Soul River’s Chad Brown: Love Is King

A Navy vet who served in the Gulf War and Somalia, Chad Brown suffers from PTSD. But he found solace in the wide-open spaces of the natural world and with his faithful companion, his service dog, Axe. Brown saved himself from inner darkness by embracing fly fishing and decided he wanted to share the restorative power of getting out on the water, so he founded Soul River (soulriverinc.org), a non profit that brings together at-risk youth and veterans who serve as mentors. Soul River puts them out on “deployments” in the wild, where they discover the powerful connections, self-awareness, and sense of self-worth that comes through adventure and contemplation in nature. The program has earned Brown numerous accolades, including a Breaking Barriers Award from Orvis and the Bending Toward Justice Award from Oregon Senator Jeff Merkley.

With so much unrest in the U.S. right now, Brown, who lives in Portland, Oregon, wanted to find a way to make a difference, to bring all people together to create a more equitable society. So he created the Love Is King initiative. “Love is King began as recognition, response, and acknowledgement that equality and equity doesn’t exist for people of color,” he says. “Love is King sees a world where nature’s lessons, beauty, nourishment, healing power, and strength are accessible to all people. Love is King is committed to providing equal opportunity to ensure equitable and safe access to the outdoors for children, families, and communities of people of color as a way to improve the physical, mental, and spiritual health of the most vulnerable among us.”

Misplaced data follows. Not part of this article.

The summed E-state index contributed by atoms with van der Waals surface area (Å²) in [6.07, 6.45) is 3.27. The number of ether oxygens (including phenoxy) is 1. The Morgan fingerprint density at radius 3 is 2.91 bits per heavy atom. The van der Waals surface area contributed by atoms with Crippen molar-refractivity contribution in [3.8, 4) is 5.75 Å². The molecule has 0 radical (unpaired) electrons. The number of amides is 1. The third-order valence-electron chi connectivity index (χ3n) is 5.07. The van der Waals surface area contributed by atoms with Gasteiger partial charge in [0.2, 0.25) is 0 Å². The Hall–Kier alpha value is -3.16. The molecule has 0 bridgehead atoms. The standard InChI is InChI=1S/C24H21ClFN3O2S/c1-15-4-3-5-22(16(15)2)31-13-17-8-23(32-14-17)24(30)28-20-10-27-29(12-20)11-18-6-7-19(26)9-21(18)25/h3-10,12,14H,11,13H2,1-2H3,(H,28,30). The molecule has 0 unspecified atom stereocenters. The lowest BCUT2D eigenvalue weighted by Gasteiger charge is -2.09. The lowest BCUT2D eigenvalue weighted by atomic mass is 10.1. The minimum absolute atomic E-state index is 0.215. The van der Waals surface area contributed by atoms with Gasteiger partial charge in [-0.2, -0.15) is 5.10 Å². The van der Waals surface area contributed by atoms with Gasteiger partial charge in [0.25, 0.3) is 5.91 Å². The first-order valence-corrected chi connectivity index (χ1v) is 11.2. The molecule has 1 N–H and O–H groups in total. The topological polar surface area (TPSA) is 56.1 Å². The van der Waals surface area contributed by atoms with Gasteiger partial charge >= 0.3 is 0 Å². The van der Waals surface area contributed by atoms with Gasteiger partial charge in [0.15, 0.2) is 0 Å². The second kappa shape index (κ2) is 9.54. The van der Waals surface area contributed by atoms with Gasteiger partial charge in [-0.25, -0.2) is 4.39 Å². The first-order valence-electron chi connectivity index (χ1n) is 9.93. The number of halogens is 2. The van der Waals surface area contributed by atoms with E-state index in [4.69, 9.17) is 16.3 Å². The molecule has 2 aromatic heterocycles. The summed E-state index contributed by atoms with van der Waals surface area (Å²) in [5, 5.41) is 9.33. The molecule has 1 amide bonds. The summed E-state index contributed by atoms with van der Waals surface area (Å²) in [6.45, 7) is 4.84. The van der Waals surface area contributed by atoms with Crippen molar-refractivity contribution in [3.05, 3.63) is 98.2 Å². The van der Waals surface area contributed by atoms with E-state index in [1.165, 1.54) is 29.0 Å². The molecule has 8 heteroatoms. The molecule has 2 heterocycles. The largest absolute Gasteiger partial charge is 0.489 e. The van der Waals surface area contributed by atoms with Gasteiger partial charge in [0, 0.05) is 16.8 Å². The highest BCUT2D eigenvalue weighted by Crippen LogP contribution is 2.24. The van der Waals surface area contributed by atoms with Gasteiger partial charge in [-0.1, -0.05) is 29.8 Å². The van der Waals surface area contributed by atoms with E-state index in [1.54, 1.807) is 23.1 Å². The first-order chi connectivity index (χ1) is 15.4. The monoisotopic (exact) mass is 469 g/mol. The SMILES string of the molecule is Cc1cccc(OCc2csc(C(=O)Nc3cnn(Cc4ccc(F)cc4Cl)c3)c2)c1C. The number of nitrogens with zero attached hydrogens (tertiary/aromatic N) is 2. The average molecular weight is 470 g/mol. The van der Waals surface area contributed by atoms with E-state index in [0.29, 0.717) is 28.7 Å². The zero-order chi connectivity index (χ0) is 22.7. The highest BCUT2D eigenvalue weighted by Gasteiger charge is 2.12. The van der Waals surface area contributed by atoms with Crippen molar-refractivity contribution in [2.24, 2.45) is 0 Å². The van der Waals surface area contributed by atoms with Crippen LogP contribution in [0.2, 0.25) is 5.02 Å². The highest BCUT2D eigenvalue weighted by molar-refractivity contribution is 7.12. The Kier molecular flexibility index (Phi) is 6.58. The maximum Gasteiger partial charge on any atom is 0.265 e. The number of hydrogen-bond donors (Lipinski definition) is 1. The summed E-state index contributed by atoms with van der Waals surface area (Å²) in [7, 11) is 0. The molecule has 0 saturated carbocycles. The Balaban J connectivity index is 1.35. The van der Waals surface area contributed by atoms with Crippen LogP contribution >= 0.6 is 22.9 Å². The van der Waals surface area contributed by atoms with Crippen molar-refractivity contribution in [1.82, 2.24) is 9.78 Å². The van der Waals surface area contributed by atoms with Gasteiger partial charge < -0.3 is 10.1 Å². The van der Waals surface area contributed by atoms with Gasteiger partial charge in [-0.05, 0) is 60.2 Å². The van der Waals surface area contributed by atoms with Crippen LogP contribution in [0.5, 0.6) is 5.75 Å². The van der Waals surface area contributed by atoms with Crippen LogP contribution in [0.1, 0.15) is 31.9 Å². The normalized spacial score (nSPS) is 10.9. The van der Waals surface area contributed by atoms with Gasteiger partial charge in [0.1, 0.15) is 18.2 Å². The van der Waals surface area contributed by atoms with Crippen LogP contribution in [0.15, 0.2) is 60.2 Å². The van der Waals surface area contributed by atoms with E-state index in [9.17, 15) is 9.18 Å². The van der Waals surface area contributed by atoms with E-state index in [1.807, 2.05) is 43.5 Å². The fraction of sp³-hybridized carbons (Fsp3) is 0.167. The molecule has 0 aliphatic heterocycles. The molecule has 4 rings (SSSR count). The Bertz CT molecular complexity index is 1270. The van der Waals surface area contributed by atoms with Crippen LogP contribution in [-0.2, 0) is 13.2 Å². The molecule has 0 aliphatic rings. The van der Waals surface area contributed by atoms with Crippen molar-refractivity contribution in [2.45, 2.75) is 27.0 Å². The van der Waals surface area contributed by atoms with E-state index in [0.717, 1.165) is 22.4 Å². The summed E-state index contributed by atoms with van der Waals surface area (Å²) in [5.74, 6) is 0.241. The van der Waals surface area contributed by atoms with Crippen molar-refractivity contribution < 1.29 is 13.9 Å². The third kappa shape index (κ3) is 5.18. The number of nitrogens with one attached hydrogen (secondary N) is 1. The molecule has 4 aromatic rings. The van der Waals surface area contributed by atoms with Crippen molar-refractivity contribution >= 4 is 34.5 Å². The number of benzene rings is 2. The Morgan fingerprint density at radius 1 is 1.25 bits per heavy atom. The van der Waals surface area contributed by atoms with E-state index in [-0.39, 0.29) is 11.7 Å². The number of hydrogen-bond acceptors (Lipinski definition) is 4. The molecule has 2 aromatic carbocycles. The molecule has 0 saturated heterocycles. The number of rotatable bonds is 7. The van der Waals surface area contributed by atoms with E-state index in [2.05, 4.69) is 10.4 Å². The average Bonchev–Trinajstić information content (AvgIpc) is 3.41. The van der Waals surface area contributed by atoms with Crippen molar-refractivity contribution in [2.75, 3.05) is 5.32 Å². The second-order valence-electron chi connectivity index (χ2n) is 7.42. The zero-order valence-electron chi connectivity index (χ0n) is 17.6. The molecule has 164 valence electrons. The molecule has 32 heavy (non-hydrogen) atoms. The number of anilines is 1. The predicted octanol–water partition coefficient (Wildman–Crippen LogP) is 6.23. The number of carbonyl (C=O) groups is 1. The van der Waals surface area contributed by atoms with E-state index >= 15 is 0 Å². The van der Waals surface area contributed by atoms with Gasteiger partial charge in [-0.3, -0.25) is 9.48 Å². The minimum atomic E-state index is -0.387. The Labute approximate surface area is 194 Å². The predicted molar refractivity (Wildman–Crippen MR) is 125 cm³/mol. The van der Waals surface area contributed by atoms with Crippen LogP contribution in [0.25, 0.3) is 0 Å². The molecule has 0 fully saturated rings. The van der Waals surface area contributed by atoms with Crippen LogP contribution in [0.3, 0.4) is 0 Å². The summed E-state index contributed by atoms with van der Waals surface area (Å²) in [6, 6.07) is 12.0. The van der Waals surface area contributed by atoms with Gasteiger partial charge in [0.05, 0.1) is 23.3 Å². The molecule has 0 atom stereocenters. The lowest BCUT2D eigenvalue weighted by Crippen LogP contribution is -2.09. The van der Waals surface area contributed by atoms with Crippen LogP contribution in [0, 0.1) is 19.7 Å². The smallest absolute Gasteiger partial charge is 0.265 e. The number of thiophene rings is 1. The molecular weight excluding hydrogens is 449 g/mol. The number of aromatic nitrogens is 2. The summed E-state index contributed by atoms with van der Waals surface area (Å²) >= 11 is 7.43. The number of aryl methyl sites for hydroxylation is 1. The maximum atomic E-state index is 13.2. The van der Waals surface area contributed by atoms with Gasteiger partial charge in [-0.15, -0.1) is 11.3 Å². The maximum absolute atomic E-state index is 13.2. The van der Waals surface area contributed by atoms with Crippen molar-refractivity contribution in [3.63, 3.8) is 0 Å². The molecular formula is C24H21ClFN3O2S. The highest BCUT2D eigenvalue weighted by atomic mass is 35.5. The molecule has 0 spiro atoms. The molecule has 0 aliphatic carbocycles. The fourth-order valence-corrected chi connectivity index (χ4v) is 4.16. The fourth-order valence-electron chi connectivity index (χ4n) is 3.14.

To achieve that Brown is seeking Love Is King “Guardians,” a movement of people of “all ages, shades, and creeds” who love the outdoors and want to take action to make the outdoors truly accessible to all. White allies pledge to speak up for people of color, listen, and change the dominant paradigm in the outdoors and beyond that supports systemic racism. 

“The ultimate goal we should always practice is the art of the love ethos of a warrior,” says Brown. “This love is what it will take to bust down the forces of hate, ignorance, bigotry and racism.”

Anyone who wants to become a Love Is King Guardian can go to loveisking.org to join.

—Doug Schnitzspahn

Cover Photo: Suffering from PTSD after serving as a combat veteran, Chad Brown found hope in wild rivers. Now, he wants to bring that same compassionate resilience to creating equality in outdoor spaces. Photo courtesy Chad Brown

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